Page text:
Let’s bring back the Sabbath as a radical act against ‘total work’


EXCERPT: . . . We are expected to compete with each other for our own labour, so that we each become our own taskmaster, our own pharaoh. Offer your employer more and more work for the same amount of pay, so that you undercut your competition – more and more bricks, and you’ll even bring your own straw.

In our neo-pharaonic economy, we are worth no more than the labour we can perform, and the value of our labour is being ever devalued. We can never work enough. A profit-driven capitalist society depends on the anxious striving for more, and it would break down if there were ever enough.

The Sabbath has no place in such a society and indeed upends its most basic tenets. In a Sabbatarian economy, the right to rest – the right to do nothing of value to capital – is as holy as the right to work. We can give freely to the poor and open our homes to refugees without being worried that there will be nothing left for us. We can erase all debts from our records, because it is necessary for the community to be whole.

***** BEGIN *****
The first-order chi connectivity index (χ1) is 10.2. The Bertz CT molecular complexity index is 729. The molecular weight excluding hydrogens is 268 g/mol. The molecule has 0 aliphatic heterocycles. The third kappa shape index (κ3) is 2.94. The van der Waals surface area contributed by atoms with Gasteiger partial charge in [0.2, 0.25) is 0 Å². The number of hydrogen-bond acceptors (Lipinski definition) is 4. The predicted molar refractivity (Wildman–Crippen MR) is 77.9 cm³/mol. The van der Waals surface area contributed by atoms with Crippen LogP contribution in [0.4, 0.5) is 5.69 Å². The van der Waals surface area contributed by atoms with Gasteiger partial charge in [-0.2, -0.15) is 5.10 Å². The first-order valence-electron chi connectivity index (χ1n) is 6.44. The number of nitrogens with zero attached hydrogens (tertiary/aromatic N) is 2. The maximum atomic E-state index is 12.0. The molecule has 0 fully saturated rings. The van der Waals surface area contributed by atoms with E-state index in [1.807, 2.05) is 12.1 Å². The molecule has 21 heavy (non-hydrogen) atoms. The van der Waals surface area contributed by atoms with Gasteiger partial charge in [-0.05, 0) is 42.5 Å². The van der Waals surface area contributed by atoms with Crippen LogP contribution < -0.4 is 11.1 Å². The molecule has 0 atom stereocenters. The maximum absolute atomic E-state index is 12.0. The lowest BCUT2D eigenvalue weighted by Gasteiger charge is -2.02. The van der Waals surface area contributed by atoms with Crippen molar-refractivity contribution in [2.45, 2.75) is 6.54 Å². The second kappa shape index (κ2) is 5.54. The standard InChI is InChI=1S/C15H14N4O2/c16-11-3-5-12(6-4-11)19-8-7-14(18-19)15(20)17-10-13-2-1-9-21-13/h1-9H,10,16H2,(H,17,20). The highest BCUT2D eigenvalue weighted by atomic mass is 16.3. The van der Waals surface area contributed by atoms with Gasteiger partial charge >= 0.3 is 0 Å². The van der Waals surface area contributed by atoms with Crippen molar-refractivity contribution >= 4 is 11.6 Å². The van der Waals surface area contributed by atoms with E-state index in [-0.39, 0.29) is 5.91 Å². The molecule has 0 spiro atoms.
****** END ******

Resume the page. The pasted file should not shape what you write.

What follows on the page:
It is time for us, whatever our religious beliefs, to see the Sabbatarian laws of old not as backward and pharisaical, but rather as the liberatory statements they were meant to be. It is time to ask what our society would look like if it made room for a new Sabbath – or, to put it a different way, what our society would need to look like for the Sabbath to be possible....

MORE: https://aeon.co/ideas/lets-bring-back-th...total-work
When I kept the Sabbath as a member of the Seventh Day Adventist church we couldn't watch TV on Saturday or buy anything. There were to be no worldly activities on this day. Just spiritual conversations and bible study. How boring my Saturdays became. But being out in nature was encouraged. I'll always cherish those moments in parks and at the wildlife refuge.
That explains a lot. No just religion, but a fairly extreme denomination.

Most religious people don't have such restrictions on the Sabbath, and the OP article is more about just not working seven days a week than any special observances.

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